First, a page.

Source: Bloomberg, 17th April 2020

  • In a properly functioning single currency, Target 2 balances ought to be zero. Sovereign credit risk from 2011 onwards saw money move from at-risk to safe countries. This process slowly reversed following then ECB President Mario Draghi’s ‘whatever it takes’ speech in July 2012, only to re-emerge in 2015 when the ECB started quantitative easing (QE). This was because at German insistence, over 80% of QE purchases were done by the national central banks, not the ECB in Frankfurt, and this meant that the euro started to morph from being a single currency to more of a currency board given the split in ownership of assets between the national central banks and the supra-national ECB. As it stands in 2020, countries like Italy are therefore technically in the position of having to think about how you finance a huge primary deficit in a currency where you can’t print money because it’s not fully your own. This is the problem.
  • There are some mutterings that the ECB will have to step up its purchases. The PEPP is €750bn, and given that the timing of the end to lockdowns is unknown and even after that, the timing (or even the eventuality itself) of a return to normal, it is unclear whether this is in itself enough. Certainly relative to what the Fed is doing, the ECB’s efforts look insufficient, and given reports that Dutch and German ECB board members opposed even the PEPP, it looks to be divided at the highest level at a time when a unity of purpose and the confidence that stems from determination is most needed. This is the moment when Mario Draghi’s ‘whatever-it-takes’ vow is being tested out. Whether it is right or not, monetary financing of fiscal deficits is currently necessary given the nature of the lockdown and the decision to send the whole workforce home.
  • What of Germany? Chancellor Merkel is currently opposed to shared debt issuance, and this has long been the stance of the CDU. If one wants to get a wider tone of how Germany is thinking, one need look no further than Bundesbank President Jens Weidmann’s comments below from a Bloomberg interview on the 17th These aren’t exactly the words of a man on the verge of abandoning fiscal and monetary conservatism to embark on the de facto central bank monetisation of fiscal deficits like the Fed and the Bank of England:




  • What of France? In the Eurozone crisis, the ‘Merkozy’ alliance was the rock upon which EU policy was built. This week, France’s President Macron abandoned his reform programme (including the controversial pension reforms) as he repositioned himself as someone willing to spend to help the French people in their time of need. Germany has always made it clear that fiscal responsibility was a necessary prerequisite for closer fiscal union. Macron’s actions this week ought therefore to be interpreted in this light, and the chances of corona bonds weighed with similar scepticism.
  • It is perhaps with this in mind that Macron allowed an extensive interview with the Financial Times to be published on the 17th April: the key Council of Ministers meeting occurs on the 23rd April in which Italy’s Conte will once again beg for Eurobonds. France is calling for a shared, €400bn fund to fight the coronavirus and aid the recovery. If the Germans and Dutch again refuse to play ball at the Council of Ministers, Macron can at the very least say he tried. He may also be thinking of issuing debt not backed by all EU countries; there have been rumours of this on the newswires over the past month. This might be the gateway to a two-speed Europe.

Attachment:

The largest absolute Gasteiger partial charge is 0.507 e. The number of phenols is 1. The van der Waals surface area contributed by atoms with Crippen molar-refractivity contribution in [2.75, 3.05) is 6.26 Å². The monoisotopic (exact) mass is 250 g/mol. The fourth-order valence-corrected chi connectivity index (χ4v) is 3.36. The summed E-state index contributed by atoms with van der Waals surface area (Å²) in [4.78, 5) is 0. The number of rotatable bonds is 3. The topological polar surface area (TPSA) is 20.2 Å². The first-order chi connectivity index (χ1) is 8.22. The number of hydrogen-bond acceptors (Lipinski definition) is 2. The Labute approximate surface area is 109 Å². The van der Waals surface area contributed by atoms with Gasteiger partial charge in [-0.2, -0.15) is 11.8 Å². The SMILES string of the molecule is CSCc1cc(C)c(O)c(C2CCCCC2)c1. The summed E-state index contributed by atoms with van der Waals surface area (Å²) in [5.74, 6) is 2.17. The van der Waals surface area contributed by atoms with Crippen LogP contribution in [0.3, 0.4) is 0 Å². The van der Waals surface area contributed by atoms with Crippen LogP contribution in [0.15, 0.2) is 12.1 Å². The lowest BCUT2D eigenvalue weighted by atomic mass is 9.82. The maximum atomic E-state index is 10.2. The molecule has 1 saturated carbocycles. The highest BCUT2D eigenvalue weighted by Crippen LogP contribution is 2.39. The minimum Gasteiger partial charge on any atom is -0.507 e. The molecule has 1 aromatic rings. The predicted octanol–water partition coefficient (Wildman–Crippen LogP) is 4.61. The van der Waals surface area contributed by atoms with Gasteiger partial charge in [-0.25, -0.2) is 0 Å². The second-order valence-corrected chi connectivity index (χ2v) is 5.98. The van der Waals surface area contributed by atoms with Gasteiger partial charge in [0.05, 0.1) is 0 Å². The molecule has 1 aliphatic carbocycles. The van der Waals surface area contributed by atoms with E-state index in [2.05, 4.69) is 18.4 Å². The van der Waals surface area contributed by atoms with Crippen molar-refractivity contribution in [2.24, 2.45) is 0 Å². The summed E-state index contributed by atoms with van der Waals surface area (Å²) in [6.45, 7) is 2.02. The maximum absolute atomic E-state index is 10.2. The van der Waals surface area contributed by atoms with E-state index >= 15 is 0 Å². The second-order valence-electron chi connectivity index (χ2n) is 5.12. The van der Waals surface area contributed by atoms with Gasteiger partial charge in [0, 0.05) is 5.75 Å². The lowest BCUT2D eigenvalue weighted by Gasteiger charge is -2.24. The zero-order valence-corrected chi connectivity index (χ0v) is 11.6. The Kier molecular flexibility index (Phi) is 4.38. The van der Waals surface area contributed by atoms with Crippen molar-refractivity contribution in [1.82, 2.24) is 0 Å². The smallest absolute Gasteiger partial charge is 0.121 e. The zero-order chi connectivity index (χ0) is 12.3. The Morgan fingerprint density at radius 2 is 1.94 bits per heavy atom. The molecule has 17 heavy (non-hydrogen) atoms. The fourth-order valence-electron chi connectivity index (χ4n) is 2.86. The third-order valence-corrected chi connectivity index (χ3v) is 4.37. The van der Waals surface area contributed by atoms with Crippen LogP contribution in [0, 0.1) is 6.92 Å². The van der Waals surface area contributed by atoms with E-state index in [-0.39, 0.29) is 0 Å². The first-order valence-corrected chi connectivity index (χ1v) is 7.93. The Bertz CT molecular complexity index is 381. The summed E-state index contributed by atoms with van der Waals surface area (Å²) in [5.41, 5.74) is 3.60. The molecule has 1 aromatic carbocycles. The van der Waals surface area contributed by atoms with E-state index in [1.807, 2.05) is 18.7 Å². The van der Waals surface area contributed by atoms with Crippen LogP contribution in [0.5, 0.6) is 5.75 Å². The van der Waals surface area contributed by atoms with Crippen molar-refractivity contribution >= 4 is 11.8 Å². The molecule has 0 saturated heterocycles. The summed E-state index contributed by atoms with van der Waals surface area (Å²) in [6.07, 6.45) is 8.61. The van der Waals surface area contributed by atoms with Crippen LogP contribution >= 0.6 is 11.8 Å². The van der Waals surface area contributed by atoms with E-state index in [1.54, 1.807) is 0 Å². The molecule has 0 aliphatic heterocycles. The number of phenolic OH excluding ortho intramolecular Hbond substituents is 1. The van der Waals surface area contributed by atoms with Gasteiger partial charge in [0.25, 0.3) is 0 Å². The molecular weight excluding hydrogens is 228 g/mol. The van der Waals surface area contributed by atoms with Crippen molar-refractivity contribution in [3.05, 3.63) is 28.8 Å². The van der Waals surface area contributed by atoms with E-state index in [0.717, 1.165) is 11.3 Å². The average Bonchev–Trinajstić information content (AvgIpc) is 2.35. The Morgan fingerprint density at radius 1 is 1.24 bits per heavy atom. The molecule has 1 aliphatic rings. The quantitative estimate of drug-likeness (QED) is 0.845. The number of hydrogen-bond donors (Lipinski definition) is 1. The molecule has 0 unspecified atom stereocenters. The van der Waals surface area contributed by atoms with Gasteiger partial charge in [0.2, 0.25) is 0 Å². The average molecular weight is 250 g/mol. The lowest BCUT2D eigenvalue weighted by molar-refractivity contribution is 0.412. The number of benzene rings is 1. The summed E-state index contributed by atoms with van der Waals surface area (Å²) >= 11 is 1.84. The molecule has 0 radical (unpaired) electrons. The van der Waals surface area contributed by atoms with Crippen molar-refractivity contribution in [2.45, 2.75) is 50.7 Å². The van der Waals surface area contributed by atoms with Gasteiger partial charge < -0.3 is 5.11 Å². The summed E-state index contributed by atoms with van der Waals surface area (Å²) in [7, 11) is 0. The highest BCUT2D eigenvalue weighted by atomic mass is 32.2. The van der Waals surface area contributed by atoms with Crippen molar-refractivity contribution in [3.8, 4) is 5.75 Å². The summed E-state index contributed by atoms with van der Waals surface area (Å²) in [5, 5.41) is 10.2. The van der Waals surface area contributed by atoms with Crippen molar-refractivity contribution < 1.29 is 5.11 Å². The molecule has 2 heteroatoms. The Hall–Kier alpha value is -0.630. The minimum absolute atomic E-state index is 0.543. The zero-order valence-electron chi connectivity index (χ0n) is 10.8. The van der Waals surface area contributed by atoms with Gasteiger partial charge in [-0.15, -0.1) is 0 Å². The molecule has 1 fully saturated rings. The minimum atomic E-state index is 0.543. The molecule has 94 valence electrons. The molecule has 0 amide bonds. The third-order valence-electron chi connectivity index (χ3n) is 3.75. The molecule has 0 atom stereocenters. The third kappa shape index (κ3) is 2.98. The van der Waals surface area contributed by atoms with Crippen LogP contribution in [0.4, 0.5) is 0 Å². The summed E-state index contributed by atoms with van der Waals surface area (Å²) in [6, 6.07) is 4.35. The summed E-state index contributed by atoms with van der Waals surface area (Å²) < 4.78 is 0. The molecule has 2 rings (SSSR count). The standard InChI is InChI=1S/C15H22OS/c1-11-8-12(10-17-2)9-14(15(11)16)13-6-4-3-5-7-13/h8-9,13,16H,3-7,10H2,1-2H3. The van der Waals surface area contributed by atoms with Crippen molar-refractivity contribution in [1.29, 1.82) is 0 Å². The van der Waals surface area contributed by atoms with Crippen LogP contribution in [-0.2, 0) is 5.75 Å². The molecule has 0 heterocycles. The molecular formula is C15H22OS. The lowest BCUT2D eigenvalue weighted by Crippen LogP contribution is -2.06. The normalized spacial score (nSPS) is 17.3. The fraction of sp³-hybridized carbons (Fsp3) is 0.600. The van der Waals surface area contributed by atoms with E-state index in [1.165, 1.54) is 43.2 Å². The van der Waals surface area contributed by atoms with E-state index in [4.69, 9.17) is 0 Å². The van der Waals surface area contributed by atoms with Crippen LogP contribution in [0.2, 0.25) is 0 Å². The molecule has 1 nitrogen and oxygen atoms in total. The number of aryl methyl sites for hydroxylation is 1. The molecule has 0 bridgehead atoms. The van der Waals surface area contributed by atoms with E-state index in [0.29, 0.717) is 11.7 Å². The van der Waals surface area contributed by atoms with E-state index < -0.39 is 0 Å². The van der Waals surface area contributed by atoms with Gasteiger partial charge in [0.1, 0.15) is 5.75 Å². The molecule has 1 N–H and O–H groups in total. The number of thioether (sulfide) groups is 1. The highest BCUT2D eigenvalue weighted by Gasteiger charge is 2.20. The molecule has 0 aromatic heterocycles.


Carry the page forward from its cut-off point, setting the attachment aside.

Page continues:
• The great worry for the world is debt-deflation – spiralling stocks of debt however cheaply financed eventually end up reducing debtors’ abilities either to increase consumption or, in extremis, even to service those debts. ESM and EIB bonds are just debt instruments and arguably aren’t terribly helpful for a country like Italy at a moment like this. While anathema to the ordo-liberalism of the Bundesbank, money printing may in this instance be the only answer. The graph below shows Euro 5y5y inflation (5yr inflation in 5 years’ time). Ominously, it is rolling over even after the big fiscal moves and central bank interventions we have seen so far.

Source: Bloomberg, 17th April 2020

  • If Italy and Spain get no further help, there may be an increased chance of solvency issues becoming rife at a household and corporate level, further pressurising both sovereign debt spreads and bank solvency. In this instance, one would expect the euro to weaken as money left the Eurozone. This would further strengthen the dollar, and this in turn would tighten global monetary conditions, exacerbating any deflationary trends. The way national politics impinges upon collective decisions always muddies the waters in Europe – Henry Kissinger was once quoted as saying: “Who do I call if I want to speak to Europe?” Sometimes one feels it is not so much a question of whether Europe will do the right thing but whether it will do anything at all. Given the gravity of the situation, the importance of substantive action at the meeting of the Council of Ministers on the 23rd April is starting to feel like a key moment in the reality of the ‘whatever-it-takes’ doctrine.